Chronic pelvic pain
Women who have been sexually abused tend to experience more chronic pelvic pain—50% by some estimates—including painful intercourse. One source of pelvic pain is vaginismus, a reflexive tightening of the vaginal muscles that can occur—even in loving sexual relationships—as women unconsciously seek to avoid further trauma or pain. Over time, chronically tight vaginal muscles can shrink and atrophy, causing even more sexual difficulties. Male survivors have reported problems with recurrent rectal pain.
What you can do to help protect your health…
1. Don’t ignore your history
If you are a sexual abuse survivor who is concerned about or experiencing mental health problems, sexual problems and/or unexplained physical ailments, seek professional help from a psychologist, counselor or certified sex therapist trained in sexual abuse treatment.
Classic sexual abuse recovery books, such as The Courage to Heal, Victims No Longer and The Sexual Healing Journey, offer healing strategies for both women and men.
Also, investigate sexual abuse survivors’ groups and online resources, such as Adult Survivors of Child Abuse (www.ascaSupport.org), Survivors of Incest Anonymous (www.siawso.org) and the Rape, Abuse & Incest National Network (www.rainn.org).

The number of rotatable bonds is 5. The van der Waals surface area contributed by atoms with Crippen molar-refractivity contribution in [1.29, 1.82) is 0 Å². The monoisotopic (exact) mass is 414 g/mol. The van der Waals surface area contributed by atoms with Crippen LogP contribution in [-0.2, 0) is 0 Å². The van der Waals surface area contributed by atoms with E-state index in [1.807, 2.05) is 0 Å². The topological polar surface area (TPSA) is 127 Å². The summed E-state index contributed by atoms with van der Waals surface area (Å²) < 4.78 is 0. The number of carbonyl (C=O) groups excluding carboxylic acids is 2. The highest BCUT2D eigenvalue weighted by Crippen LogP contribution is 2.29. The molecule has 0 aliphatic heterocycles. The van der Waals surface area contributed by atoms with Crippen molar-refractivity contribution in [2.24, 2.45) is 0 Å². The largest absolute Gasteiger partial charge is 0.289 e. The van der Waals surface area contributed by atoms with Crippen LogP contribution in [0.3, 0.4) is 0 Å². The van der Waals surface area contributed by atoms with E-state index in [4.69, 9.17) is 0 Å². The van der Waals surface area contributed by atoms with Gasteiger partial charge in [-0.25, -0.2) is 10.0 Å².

2. Speak to your doctor
Talk candidly with your physician so that he/she can factor your sexual abuse history into preventive care and the diagnosis of any health problems. Informed health-care workers can make a special effort to help you feel safe during invasive exams and procedures, such as Pap smears for women and prostate exams for men.
3. Be sure to adopt a healthy lifestyle
Develop daily health habits that keep you strong, reduce your stress levels and decrease your risk for health problems. These include following a healthful diet…getting seven to eight hours of sleep per night…exercising three to five times a week…and learning body- and brain-calming techniques, such as yoga, tai chi and meditation. Physical therapy can be beneficial for treating pelvic pain disorders.
4. Pay attention to your sexual health
Sexual abuse is not only an attack on one’s body, but also an attack on one’s sexuality. It can establish negative sexual attitudes and behaviors that impair healthy intimacy and long-term sexual pleasure, such as approaching sex as an obligation, not feeling present during sex and engaging in out-of-control, harmful and compulsive sex. You may need to “relearn”—or even learn for the first time—that sex can be an expression of mutual respect and caring in a loving relationship. Healing your sexuality allows you to tackle the root cause of trauma-related medical conditions, thus improving your mental health, as well as your physical well-being.
© 2011, Wendy Maltz. This article was written by Wendy Maltz LCSW, DST, and first appeared in 2011 in the Bottom Line/Health newsletter, in affiliation with www.BottomLinePublications.com.